We need your help now

Support from readers like you keeps The Journal open.

You are visiting us because we have something you value. Independent, unbiased news that tells the truth. Advertising revenue goes some way to support our mission, but this year it has not been enough.

If you've seen value in our reporting, please contribute what you can, so we can continue to produce accurate and meaningful journalism. For everyone who needs it.


'Using Greece as an argument not to vote Sinn Féin is a political smear'

At best, linking events in Greece with a vote for Sinn Féin reflects a lack of understanding of the causes, consequences and solutions of the Greek situation, writes Mary Lou McDonald.

THE CYNICAL POLITICAL adage of not letting a good crisis go to waste is in full play at the moment. Political opponents and lazy commentators have sought to link what is happening in Greece as an argument against voting for Sinn Féin here in Ireland.

At best, this reflects a lack of understanding of the causes, consequences and solutions of the Greek situation. At worst, it is political smear at the cost of the economic hardship and poverty that has been forced on the people of Greece.

Sinn Féin stands with the ordinary people of Greece. We believe that the austerity economics of the EU elites have failed and will continue to fail the Greek people.

It failed here with the price of the mistakes of Fine Gael, Labour, and Fianna Fáil  being paid in emigration, unemployment, low pay and struggling families faced with water charges and property tax. Generations to come will be paying off the debts of these parties.

The current crisis facing the Greek people has been brought about by decades of corrupt government and speculation by European and other banks. When this came to a head, the debt was passed on to the people and austerity was imposed by other EU powers. This sounds very familiar indeed.

Through two bailouts, successive Greek governments received €240billion since 2010. The Greek Finance Minister has stated that 91% of bailout funds went to repay mostly northern European banks.

At the same time, their economy has shrunk by 25%, poverty has soared and over 25% of its workforce is unemployed.  Youth unemployment stands at 61% and that only includes those still left in the country.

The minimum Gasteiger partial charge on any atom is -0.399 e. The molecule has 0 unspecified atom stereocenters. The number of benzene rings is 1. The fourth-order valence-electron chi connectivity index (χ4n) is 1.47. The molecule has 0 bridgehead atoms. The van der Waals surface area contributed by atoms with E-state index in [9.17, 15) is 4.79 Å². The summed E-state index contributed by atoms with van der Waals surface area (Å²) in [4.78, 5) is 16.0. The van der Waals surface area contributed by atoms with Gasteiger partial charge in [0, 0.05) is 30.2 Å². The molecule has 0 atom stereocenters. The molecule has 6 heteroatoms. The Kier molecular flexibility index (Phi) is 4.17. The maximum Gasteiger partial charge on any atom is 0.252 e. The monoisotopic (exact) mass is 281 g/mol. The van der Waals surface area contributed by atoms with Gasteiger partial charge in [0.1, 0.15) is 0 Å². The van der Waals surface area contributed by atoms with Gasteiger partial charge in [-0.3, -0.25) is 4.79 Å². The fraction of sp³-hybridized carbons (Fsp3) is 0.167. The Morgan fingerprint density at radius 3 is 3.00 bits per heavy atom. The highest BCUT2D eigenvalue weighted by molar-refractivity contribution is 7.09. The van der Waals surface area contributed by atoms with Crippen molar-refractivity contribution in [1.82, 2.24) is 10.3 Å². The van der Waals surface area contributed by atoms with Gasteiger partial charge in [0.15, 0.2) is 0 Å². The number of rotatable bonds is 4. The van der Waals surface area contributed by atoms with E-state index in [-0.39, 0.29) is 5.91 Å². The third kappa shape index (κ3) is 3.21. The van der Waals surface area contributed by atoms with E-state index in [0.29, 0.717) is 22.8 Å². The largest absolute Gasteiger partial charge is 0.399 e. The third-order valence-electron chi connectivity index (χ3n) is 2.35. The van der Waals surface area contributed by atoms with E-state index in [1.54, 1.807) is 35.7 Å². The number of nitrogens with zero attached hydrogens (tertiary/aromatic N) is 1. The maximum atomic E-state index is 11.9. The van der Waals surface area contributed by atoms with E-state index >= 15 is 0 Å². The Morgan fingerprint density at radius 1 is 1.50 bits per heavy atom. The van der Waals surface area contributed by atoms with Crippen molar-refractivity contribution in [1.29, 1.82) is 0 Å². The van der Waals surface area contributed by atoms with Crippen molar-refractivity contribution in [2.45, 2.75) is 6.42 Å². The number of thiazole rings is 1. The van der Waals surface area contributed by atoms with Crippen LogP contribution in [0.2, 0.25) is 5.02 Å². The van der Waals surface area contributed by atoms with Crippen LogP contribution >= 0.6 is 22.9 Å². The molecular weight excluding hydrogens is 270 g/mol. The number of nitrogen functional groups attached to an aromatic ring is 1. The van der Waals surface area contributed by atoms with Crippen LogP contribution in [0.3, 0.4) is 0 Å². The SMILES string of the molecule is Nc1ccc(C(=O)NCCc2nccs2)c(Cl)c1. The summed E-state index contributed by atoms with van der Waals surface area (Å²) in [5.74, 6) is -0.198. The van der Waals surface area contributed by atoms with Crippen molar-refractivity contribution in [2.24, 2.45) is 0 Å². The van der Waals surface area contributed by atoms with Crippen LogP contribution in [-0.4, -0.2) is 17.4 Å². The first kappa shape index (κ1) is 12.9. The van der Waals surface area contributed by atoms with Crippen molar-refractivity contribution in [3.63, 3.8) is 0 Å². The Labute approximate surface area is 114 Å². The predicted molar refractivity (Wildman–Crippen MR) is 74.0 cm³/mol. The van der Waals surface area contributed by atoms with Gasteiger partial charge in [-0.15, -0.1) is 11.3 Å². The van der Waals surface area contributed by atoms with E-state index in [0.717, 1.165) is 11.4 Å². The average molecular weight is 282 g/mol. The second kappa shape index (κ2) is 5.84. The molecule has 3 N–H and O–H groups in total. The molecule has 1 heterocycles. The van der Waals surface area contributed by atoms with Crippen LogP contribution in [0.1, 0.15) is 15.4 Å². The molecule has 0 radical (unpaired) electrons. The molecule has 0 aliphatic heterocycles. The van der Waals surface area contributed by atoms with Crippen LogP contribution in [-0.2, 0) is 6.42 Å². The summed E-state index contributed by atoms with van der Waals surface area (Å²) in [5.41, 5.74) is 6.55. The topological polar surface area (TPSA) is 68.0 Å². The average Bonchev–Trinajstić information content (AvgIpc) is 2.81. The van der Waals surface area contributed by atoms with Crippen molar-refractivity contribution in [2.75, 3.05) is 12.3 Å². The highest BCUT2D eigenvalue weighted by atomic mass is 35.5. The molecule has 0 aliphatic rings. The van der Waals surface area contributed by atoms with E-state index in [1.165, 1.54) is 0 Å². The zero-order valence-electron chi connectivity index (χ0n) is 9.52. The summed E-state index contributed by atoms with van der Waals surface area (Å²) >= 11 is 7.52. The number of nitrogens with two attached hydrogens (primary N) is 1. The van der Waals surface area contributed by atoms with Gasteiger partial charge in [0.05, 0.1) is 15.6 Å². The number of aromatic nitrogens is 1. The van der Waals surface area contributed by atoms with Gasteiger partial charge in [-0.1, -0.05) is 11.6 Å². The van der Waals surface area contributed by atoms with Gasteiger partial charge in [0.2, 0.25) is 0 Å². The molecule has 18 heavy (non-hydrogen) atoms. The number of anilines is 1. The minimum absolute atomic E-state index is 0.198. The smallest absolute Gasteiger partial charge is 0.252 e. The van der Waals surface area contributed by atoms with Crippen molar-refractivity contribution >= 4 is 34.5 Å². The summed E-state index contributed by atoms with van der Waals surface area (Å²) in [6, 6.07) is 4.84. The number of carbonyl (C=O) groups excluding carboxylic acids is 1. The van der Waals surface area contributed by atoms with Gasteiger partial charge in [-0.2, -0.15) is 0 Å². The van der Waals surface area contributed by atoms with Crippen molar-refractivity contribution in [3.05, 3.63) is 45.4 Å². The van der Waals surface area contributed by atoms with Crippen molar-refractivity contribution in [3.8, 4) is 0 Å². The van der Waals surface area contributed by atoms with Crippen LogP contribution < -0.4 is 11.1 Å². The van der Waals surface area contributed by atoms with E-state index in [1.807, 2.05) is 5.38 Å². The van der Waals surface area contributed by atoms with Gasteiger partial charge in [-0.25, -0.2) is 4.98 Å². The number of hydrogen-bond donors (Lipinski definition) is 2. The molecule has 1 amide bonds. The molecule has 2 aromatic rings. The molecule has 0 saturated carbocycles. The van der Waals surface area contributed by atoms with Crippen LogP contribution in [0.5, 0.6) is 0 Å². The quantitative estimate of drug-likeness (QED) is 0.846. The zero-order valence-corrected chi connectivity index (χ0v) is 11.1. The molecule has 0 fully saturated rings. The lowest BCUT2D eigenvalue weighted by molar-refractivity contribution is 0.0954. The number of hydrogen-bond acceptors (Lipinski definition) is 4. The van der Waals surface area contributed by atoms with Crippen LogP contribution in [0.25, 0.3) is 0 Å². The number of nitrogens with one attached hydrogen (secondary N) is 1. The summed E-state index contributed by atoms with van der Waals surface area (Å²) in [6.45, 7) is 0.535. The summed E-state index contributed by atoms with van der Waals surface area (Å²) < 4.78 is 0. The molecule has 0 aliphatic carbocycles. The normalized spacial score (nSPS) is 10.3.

It is this unsustainable situation that the current Greek Government inherited.

Greece needs debt relief

This catastrophe was brought to Greece courtesy of New Democracy and PASOK, sister parties of Fine Gael and Labour respectively. A third round of bailouts and austerity promised more of the same. Recent documents leaked from the Troika indicate that the current bailout offer, even with moderate growth, would still leave Greece with unsustainable debt in 2030.

Much has been said about the terms of the bailout. The current proposals seek a 23% VAT rate on tourism, a mainstay of the Greek economy. Given that this government dropped the rate here to 9% to promote growth, does anyone think the Troika proposals are viable?

Greek pensions have already endured massive cuts, some by a third, others by nearly 50%. Currently 45% of Greek pensioners receive pensions below what is considered the poverty line of €665 per month. Would these further cuts be acceptable here?

It should be remembered that the Greek economy before debt repayments had a surplus and the banks were capitalised.

The issue for Greece is debt relief.

We know that neither Enda Kenny nor Joan Burton have an ideological opposition to debt relief per se.  After all, it was conceded to bankers, developers and investors

Yet they are not prepared to take a stand for debt relief for the Irish state and Irish citizens. They won’t challenge the big boys in the Troika.


In fact, they have been cheerleaders for the big boys club, fearful that any advances secured by the Greek government would expose Irish government failures.

Last Monday, 23 June, according to The Financial Times, Finance Minister Michael Noonan, along with the German Finance Minister, pressed for emergency financial support for Greek banks to be stopped unless capital controls were imposed.

Michael Noonan got his way and the banking sector in Greece ground to a halt. It was his and other EU Finance Ministers’ plans that closed the ATM machines. It was their actions in the face of a call for a democratic referendum that brought the chaos.

The next general election here will be about fairness and change, or about more of the same old cronyism and inequality.

It’s a choice between parties who believe that lone parents can take cuts while justifying tax write-offs for the richest people in the country, or a party that believes that citizens should be protected first while ensuring that the richest in society are made to pay their fair share.

It is a choice between a two-tier recovery and a fair recovery.

Fianna Fáil, Fine Gael or Labour have failed to deliver a fair recovery. They will rely on fear and excuses.

The Government’s explanation for forced emigration, inequality, child poverty, low wages, housing shortages and hospital bed shortages has been that there is no other way. They were simply following orders. They cannot afford to be proved wrong and so are willing to put the Greek people to the sword.

Mary Lou McDonald is a Sinn Féin TD for Dublin Central and the party’s deputy leader 

Read: Does the Greek crisis show the danger of electing Sinn Féin?

Readers like you are keeping these stories free for everyone...
A mix of advertising and supporting contributions helps keep paywalls away from valuable information like this article. Over 5,000 readers like you have already stepped up and support us with a monthly payment or a once-off donation.

Your Voice
Readers Comments
    Submit a report
    Please help us understand how this comment violates our community guidelines.
    Thank you for the feedback
    Your feedback has been sent to our team for review.